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Cracking the cause of a common bladder condition

29 November, 2012

A team of Flinders University researchers is trying to find the underlying cause of bladder overactivity, in the hope of developing a therapy before the problem becomes more prevalent.

The three-year study, funded through a $329,211 grant from the National Health and Medical Research Council, will explore the role of sensory neurons as a catalyst for overactivity in cases where there is a bladder obstruction.
About 20 per cent of people over the age of 40 suffer from bladder overactivity, with symptoms including an increased sense of urgency and frequency which often leads to incontinence.
The condition can be induced by bladder obstruction, as a result of prostate enlargement, as well as diabetes, neurological disorders and spinal cord injuries, however the exact mechanisms that lead to an overactive bladder are unknown.
Flinders senior lecturer in human physiology Dr Vladimir Zagorodnyuk (pictured), the study’s chief investigator, said the aim of the research was to determine whether overexcited sensory neurons were responsible for bladder overactivity in cases where it had been induced by an obstruction.
"There are sensors on both sides of the spinal cord which detect what’s happening in the bladder, whether it be pain, inflammation or fullness, and they report back to the brain through the spinal cord," Dr Vladimir Zagorodnyuk said.
"But we think something’s happening to make those sensors overexcited so even when there’s a small distension in the bladder they will send exaggerated signals to the brain, making the person feel an urgency to rush to the toilet when they don’t need to," he said.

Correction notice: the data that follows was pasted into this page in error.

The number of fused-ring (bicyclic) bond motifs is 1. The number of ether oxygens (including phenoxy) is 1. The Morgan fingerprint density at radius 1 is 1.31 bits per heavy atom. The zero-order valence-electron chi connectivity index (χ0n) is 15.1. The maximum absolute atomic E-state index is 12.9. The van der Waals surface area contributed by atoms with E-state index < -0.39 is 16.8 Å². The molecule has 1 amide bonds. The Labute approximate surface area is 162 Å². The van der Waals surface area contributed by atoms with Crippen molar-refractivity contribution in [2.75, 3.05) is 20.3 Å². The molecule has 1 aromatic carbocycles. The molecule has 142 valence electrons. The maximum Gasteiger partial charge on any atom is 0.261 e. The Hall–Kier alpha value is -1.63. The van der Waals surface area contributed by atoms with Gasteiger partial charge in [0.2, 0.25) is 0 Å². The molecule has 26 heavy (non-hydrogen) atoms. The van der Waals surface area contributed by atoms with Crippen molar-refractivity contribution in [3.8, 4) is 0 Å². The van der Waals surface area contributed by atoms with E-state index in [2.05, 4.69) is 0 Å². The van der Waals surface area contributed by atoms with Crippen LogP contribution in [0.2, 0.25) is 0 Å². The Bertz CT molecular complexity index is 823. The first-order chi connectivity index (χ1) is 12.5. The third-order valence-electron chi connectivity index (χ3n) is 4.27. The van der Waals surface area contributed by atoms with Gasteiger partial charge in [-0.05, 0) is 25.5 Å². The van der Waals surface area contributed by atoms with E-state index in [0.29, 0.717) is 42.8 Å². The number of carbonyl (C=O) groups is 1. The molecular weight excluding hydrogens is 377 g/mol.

"So we’ll be looking at whether the sensory neurons are in fact to blame for the overactivity, and what causes them to become overexcited in the first place."
As there is no effective cure for the condition, Dr Zagorodnyuk said it was hoped the research would lead to pharmacological targets for new therapies and diagnostic tools.
"It’s such a common problem yet there is no effective treatment, largely because the underlying causes are not well understood," he said.
"But if we can identify the cause then we can develop therapies to selectively target the problem and relieve the symptoms of this debilitating condition."
Dr Zagorodnyuk said the search for a treatment would become even more urgent in the future as Australia’s population ages.
"Bladder overactivity is not life-threatening or painful but the social isolation caused by incontinence, fear of incontinence, urgency and frequency has a debilitating impact on quality of life," he said.
"It’s already having a big impact on our health system – more than 30 per cent of patients are admitted to nursing homes because of urinary incontinence – and it’s only going to get worse as the population ages because it’s an age-related condition."

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